Arendal within Aust-Agder
|• Mayor (2011)||Einar Halvorsen (H)|
|• Total||270.00 km2 (104.25 sq mi)|
|• Land||256.05 km2 (98.86 sq mi)|
|• Water||13.95 km2 (5.39 sq mi)|
|Area rank||289 in Norway|
|• Rank||19 in Norway|
|• Density||163.7/km2 (424/sq mi)|
|• Change (10 years)||5.6 %|
|Time zone||CET (UTC+1)|
|• Summer (DST)||CEST (UTC+2)|
|ISO 3166 code||NO-0906|
|Official language form||Bokmål|
The town of Arendal is the administrative center of the municipality and also of Aust-Agder county. Other villages in the municipality include Tromøy, Rykene, Eydehavn, Strengereid, Kongshamn, Kilsund, and Hisøy.
The offices of UNEP/GRID-Arendal are located in the town of Arendal.
- 1 General information
- 2 History
- 3 Townscape
- 4 Culture
- 5 Geography
- 6 Transport
- 7 Notable residents
- 8 Climate
- 9 International relations
- 10 References
- 11 External links
Origin of the name
The coat-of-arms were granted on 7 November 1924 (based upon an older seal). The arms show a sailing ship as a symbol for the importance of fisheries and sailing to the local economy. A ship appeared on the oldest known seal of the town, dating back to the 17th century. In the late 19th and early 20th century the arms showed the ship in the upper part and a landscape with the coat of arms of Norway in the base of the shield.
Arendal was established in the middle of the 16th century, and was then called Arendall. At that time it had no formal town status.
When Kristiansand was founded by King Christian IV in 1641, he granted the citizens a monopoly on all trade in Aust-Agder and Vest-Agder. This grant, intended to subsidize Kristiansand and its fortifications, placed existing towns in a difficult position. Both towns and the peasants in the up country protested the hardships this caused. As a result, Arendal received royal permission in 1622 to continue as a loading-place for timber until a means could be found to transfer its trade to Kristiansand.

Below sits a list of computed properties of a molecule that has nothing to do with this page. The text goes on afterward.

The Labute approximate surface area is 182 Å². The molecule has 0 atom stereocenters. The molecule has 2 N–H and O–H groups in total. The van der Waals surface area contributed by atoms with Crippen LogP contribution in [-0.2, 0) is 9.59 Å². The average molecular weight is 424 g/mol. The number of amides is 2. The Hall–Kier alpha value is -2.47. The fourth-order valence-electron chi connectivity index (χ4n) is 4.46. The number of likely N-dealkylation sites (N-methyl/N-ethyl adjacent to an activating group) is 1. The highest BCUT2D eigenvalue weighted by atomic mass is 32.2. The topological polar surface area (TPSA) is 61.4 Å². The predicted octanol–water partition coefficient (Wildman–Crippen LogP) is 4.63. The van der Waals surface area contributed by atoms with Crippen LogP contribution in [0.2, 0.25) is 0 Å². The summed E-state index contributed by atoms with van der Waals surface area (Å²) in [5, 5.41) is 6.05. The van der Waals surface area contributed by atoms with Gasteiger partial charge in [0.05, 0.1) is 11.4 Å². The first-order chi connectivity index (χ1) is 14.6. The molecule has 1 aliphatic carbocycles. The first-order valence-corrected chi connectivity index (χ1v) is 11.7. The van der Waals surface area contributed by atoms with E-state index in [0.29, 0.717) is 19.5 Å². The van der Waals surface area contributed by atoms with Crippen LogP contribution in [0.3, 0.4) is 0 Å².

The town was given market city privileges in 1723. However the peasants in the surrounding district, who by law were to sell their goods only at Arendal, were smuggling their goods out on cutters and selling them in Denmark, in the Baltic, and in Britain.
This continued until 1735, when Arendal was granted a full town charter. This charter, combined with Danish imposition of a monopoly on grain imports, caused great poverty and starvation among the peasants in the surrounding districts, leading to several famous rebellions.
As a result of the rebellions, the age of privileges for towns like Kristiansand and Arendal came to an apparent end in 1768 by royal proclamation. But the problems did not end then; a farmer, Christian Jensen Lofthuus, in Vestre Moland led a rebellion in 1786 which resulted in the government actually remedying some of the most repressive trade policies, but Lofthus died in prison. The charges against Lofthus were that he dealt in grain and other commodities to the detriment to Arendal’s privileges.
Shipping, shipbuilding, and timber trade as well as mining and ironworks were important branches of industry in Aust-Agder county for many centuries, especially in the Arendal region. Frequent contacts with the world abroad put their mark on our culture and traditions. In 1880, it was the land's biggest port in terms of tonnage handled. At the end of the 19th century, Arendal was recognized as a major shipping centre with many wealthy shipowners. However, this came to an end following the 1886 Arendal crash, in which Axel Nicolai Herlofson had defrauded many bank customers in the city, leading to bankruptcies and extreme unemployment.
Around the turn of the twentieth century, when thousands of Norwegians sought to take advantage of the more stable economic climate of the United States by emigrating, many of those from Arendal took their economic traditions with them. In New York City and the surrounding areas, a great deal of Americans who claim Norwegian Ancestry can trace their roots to Arendal, as a great deal of Norwegian sailors, trimmers, shipbuilders and carpenters from Arendal settled in areas of New York such as Brooklyn, the Staten Island neighborhood of Port Richmond, and several industrial centers in Northern New Jersey such as Jersey City, Bayonne, Perth Amboy and Elizabeth. In 1939, it had the 4th largest Norwegian tanker fleet; only Oslo, Bergen, and Stavanger were larger.
Today the town has small boat manufacturing, mechanical industry, electronics industry as well as one of the world's largest silicon carbide refining plants.
The town of Arendal was established as a municipality on 1 January 1838 (see formannskapsdistrikt). On 1 January 1875, a small area with 22 inhabitants was transferred from the municipality of Arendal to the neighboring municipality of Austre Moland and another small area with 52 residents was transferred to the neighboring municipality of Øyestad.